Six Days in Fallujah was so controversial that it was originally canceled. Now the game is back and set to release soon. If the Council of American-Islamic Relations has anything to say about it though... the realistic war shooter might get canceled again.
So first things first, you should know that the Council on American-Islamic Relations is the largest Muslim civil rights charity in the US. They also have a large name, so we will call them by their abbreviation: CAIR. They have now issued a press release and are calling for Six Days in Fallujah to be canceled.
Why Does CAIR Want Six Days in Fallujah Canceled?
According to CAIR, Six Days in Fallujah is an "Arab murder simulator" and "reveals the gaming industry's Islamophobia problem." They are worried that the game will cause problems and "normalize violence against Muslims."
Quite the heavy words and we do wonder: Couldn't a lot of this be said about a number of war shooters? Real life wars have been the somber inspiration for many violent video games, so these arguments could be echoed in various shooter-game debates.
To be fair though, there are few shooters that are more realistic than Six Days in Fallujah:
"The gaming industry must stop dehumanising Muslims. Video games like Six Days in Fallujah only serve to glorify violence that took the lives of hundreds of Iraqi civilians, justify the Iraq war, and reinforce anti-Muslim sentiment at a time when anti-Muslim bigotry continues to threaten human life."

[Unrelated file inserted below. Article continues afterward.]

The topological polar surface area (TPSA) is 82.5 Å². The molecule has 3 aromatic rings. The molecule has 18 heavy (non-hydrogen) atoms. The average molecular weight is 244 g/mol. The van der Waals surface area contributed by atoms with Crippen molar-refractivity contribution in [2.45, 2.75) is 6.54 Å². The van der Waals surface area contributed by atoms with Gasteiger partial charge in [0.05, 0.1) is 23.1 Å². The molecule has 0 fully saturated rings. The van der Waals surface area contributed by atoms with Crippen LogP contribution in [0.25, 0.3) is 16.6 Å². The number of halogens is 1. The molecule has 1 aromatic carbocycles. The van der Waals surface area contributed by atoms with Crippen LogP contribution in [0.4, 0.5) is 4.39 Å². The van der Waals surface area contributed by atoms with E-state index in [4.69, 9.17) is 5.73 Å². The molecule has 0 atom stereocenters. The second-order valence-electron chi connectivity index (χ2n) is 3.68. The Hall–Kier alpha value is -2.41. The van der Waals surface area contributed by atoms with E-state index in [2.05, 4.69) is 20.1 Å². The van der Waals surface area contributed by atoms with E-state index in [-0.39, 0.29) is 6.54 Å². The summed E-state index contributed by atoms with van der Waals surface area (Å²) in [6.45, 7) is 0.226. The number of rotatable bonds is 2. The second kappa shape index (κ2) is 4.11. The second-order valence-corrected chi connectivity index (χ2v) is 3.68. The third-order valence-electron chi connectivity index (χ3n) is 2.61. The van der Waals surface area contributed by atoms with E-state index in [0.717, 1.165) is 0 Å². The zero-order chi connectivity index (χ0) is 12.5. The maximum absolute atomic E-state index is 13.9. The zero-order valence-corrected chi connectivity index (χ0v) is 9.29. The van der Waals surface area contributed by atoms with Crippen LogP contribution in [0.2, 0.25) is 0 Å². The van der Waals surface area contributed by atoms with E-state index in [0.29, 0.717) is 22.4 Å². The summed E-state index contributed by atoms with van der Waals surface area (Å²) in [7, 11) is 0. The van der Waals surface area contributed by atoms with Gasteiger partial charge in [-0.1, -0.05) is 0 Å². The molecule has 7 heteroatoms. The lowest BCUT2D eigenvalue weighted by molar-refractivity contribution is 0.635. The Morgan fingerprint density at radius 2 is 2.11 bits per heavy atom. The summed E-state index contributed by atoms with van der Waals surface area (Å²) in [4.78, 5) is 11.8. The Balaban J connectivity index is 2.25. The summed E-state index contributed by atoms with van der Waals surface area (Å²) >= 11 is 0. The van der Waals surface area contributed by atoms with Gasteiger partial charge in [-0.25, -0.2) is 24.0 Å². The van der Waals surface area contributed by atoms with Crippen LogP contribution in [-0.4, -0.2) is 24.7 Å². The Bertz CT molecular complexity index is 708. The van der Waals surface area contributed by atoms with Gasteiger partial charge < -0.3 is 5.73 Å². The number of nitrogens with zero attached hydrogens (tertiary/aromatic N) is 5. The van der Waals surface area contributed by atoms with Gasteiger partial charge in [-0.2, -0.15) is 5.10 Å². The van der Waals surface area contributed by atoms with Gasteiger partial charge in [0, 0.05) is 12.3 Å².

Certainly, CAIR are not the first to be worried about Six Days in Fallujah: The game was originally canceled after huge backlash and only now re-appeared.
Why Is Six Days in Fallujah so Controversial?
Six Days in Fallujah aims to realistically depict the conflict in Fallujah. To that end, they are re-modeling real soldiers in the game and staging real events within a digital, playable world. Civilians and their families – kids and wives – will be within your crosshairs as you re-live the horrors of a real war. The level of realism Six Days in Fallujah aims to deliver is eerie, and it is not at all surprising to hear CAIR make these demands.
Still, the developers liken the game to a shooter with "documentary elements". Can a shooter be labeled as such, when, ultimately, the players' trigger finger decides over the life and death of digital civilians? Is this any different from any other shooter? Is Six Days in Fallujah taking things too far or are CAIR exaggerating this issue? These are tough questions to answer, but CAIR are very clear in their stance:
"We call on Microsoft, Sony and Valve to ban their platforms from hosting Six Days in Fallujah."
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